The legal system itself was slanted in her uncle's favour. The Earl Marshal's court and the court of Common Pleas ruled against her in spite of clear evidence to the contrary. Even when the Court of Wards ruled in her favour, determining that Skipton castle was rightfully Anne's, her uncle simply refused to give up occupation.
Throughout this struggle Anne perhaps cast her mind back to her time at Elizabeth's Court. The queen herself had faced implacable opposition to her claim to a rightful inheritance. This strengthened Anne's righteous resolve. If a woman could inherit sovereignty over England, on what grounds could she herself be denied her birthright?
Anne's husband died in 1624, and six years later she wed for a second time, to Philip Herbert, the 4th Earl of Pembroke. She and Philip spent little time together as his responsibilities as Lord Chamberlain, Governor of the Isle of Wight, and Chancellor of Oxford University took much of his time. It appears that this may have been a marriage of convenience and one that others tried to undermine. Indeed Anne wrote that there was no want of 'divers malicious illwillers to blow and foment the coals of discontent between us.' The marriage enabled her to make further legal claims on her estate in 1632 and 1637. After 1637 there was no opportunity for a further claim, 'for then the Civil wars broke out' and Anne could do nothing except wait.
Perhaps Anne now despaired of ever succeeding in her claim but her lengthy wait came to an end as her uncle died in 1641, followed two years later by his son Henry, Anne's cousin. There were no other male children in the Clifford line and, aged Anne could finally claim her inheritance.
A frustrating few years passed as the ongoing Civil War prevented Anne from travelling north but she wasted no time in celebrating her victory by commissioning Dutch artist Jan van Belcamp to create the Great Picture of the Clifford Family which now hangs proudly in Kendal's Abbot Hall Art Gallery. The painting is a huge, impressive work of art presenting Anne's accomplishments and family history across three panels, using portraiture, text and symbolism.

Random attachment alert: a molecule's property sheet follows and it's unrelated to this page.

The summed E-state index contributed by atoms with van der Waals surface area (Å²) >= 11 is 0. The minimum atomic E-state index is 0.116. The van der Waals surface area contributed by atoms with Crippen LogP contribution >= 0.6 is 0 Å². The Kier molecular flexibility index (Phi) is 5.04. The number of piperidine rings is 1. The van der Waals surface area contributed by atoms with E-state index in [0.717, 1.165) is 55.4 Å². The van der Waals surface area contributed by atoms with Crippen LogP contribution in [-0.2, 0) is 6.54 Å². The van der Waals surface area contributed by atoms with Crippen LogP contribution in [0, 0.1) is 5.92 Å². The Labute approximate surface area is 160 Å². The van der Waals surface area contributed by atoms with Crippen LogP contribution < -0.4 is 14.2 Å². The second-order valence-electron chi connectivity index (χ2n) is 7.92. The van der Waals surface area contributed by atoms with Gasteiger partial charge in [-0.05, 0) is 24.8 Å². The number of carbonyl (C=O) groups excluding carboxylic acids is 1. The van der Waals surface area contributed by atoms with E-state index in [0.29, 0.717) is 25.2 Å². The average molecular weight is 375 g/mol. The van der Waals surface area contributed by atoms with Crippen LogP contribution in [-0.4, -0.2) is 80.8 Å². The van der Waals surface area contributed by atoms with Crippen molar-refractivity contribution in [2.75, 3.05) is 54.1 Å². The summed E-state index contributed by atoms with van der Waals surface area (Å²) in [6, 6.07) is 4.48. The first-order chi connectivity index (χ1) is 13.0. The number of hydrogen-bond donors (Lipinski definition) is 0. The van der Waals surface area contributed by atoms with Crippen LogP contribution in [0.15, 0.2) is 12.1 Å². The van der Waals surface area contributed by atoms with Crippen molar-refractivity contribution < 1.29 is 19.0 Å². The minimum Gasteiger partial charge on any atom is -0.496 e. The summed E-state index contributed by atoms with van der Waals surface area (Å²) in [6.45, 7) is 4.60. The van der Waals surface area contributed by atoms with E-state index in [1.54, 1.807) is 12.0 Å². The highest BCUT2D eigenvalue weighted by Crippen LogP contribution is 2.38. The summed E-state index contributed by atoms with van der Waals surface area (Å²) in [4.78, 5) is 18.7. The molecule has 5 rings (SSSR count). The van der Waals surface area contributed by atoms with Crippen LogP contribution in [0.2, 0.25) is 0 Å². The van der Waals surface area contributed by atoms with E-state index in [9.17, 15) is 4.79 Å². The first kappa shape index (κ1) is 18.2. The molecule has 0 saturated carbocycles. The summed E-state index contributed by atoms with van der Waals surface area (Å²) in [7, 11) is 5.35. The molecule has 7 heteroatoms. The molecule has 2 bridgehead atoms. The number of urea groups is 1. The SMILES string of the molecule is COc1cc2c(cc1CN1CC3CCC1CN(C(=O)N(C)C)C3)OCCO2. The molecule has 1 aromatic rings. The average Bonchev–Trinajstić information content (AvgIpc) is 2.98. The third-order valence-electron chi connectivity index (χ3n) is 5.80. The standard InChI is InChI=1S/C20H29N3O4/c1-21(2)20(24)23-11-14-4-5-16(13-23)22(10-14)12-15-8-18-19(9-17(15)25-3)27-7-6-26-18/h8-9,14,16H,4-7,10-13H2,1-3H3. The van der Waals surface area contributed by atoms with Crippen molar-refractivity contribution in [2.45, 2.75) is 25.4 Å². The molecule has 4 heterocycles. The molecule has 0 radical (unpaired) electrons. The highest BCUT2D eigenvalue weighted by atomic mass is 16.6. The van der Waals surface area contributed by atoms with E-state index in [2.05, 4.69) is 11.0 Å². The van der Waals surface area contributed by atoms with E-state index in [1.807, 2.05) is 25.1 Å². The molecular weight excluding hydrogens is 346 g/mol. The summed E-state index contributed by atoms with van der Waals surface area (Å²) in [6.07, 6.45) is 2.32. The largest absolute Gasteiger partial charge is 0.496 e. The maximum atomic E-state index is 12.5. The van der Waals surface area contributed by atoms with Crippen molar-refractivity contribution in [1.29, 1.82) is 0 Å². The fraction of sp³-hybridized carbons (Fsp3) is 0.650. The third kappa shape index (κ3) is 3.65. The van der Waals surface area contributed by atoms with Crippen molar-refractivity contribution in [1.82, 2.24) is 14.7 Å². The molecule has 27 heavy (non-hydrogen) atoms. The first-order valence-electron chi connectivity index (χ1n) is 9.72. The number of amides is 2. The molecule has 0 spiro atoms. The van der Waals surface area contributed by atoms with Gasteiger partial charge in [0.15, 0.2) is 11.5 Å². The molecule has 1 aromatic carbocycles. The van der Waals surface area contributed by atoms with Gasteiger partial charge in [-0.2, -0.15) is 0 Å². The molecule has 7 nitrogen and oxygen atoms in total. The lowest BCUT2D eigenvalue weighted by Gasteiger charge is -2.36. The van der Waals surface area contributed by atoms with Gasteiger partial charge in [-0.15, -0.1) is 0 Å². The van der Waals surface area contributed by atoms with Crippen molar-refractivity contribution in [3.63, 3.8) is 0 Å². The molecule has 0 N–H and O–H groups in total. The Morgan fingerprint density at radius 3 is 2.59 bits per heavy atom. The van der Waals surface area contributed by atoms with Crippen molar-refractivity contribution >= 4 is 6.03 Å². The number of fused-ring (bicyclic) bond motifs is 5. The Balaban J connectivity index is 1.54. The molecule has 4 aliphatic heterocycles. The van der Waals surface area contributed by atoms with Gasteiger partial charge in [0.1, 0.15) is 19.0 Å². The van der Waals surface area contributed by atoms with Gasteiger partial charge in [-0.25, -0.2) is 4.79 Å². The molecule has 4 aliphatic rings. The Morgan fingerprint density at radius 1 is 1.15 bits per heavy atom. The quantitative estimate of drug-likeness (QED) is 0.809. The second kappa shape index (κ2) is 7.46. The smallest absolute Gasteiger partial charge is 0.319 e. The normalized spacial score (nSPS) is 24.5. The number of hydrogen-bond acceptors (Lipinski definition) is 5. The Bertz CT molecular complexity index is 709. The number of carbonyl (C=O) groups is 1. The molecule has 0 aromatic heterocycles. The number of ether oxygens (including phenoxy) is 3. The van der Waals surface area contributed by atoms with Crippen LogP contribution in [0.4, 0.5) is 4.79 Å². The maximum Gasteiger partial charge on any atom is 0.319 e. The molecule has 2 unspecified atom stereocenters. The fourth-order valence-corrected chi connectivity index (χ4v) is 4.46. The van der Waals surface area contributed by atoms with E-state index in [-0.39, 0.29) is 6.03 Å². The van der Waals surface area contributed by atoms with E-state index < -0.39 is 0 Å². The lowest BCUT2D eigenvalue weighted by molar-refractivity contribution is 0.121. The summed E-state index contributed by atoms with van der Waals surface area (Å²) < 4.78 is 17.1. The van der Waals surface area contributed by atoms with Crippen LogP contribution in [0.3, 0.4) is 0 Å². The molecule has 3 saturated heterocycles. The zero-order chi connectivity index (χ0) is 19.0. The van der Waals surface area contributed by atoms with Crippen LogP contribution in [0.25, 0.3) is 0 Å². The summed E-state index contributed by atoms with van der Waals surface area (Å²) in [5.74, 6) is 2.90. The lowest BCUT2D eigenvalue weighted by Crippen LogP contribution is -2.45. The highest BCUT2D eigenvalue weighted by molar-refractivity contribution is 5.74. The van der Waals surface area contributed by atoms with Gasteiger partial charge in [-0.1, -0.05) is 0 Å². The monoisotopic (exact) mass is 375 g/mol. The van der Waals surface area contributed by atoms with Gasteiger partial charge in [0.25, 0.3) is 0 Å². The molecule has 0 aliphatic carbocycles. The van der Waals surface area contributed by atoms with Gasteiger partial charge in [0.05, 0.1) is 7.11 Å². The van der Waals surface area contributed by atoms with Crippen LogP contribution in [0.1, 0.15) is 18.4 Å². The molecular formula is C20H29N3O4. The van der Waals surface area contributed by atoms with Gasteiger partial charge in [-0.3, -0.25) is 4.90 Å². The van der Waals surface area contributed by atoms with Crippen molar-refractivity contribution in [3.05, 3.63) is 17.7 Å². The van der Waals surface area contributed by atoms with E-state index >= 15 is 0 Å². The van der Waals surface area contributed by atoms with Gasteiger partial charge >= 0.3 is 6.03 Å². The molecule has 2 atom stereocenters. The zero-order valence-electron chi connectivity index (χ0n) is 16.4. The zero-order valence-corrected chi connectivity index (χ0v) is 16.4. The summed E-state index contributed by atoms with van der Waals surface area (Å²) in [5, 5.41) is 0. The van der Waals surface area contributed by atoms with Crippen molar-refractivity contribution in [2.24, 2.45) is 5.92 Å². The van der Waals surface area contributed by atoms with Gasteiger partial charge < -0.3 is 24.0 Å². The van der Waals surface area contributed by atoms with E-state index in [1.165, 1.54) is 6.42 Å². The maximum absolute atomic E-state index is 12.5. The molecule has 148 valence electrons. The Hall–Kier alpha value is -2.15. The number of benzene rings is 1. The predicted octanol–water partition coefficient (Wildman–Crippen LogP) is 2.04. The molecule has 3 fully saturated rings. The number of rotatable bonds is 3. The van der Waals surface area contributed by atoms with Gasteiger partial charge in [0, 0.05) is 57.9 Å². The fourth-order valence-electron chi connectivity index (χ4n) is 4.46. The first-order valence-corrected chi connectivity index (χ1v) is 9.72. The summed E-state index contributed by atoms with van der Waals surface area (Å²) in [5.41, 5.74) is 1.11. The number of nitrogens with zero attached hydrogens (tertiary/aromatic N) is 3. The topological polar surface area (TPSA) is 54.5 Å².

The Great Picture sits alongside The Great Books of the Clifford Family as a powerful record of Anne's contribution to history. The Great Books are Anne's extensive and detailed personal record of her story and those of her ancestors. A recurrent theme throughout Anne's writing is her confident belief in the significance of women in assuring the success of noble families. This confidence, fulfilled in her ultimate inheritance, overflowed into Anne's assured rejection of the conventions of the day. She had her hair cut short and smoked a pipe.
Once the Civil War hostilities cooled Anne began her long-awaited project of restoring the family estates. She had anticipated this opportunity for so long that she had no intention of wasting her remaining years. At a time when few people lived past sixty, Anne's determination to begin her life's work at that age was quite remarkable.
The list of works she commissioned and oversaw is inspiringly extensive, starting with the refurbishment of Skipton, Brough, Brougham, Appleby and Pendragon castles and extending to building or repairing numerous churches, almshouses and hospitals. She marked the spot where she said farewell to her mother with a proud stone column, The Countess' Pillar, that stands proud to this day. Although shrewd and firm with her tenants she was also generous and fair, earning great respect across her estates.
Anne drew her last breath at Brougham, in the same room in which her father had been born. But her favourite residence was Appleby Castle and it was to Appleby that her eighty-six year old body was brought to rest. There, in St Lawrence's chuch she was interred in a closefitting lead shroud that to this day has protected her remains from numerous floods.
Her legacy is clearly visible today in her writing, art work and architecture. Today's visitor can walk a hundred miles in her footsteps from Skipton to Brougham along Lady Anne's Way or follow the shorter Westmorland Heritage Trail.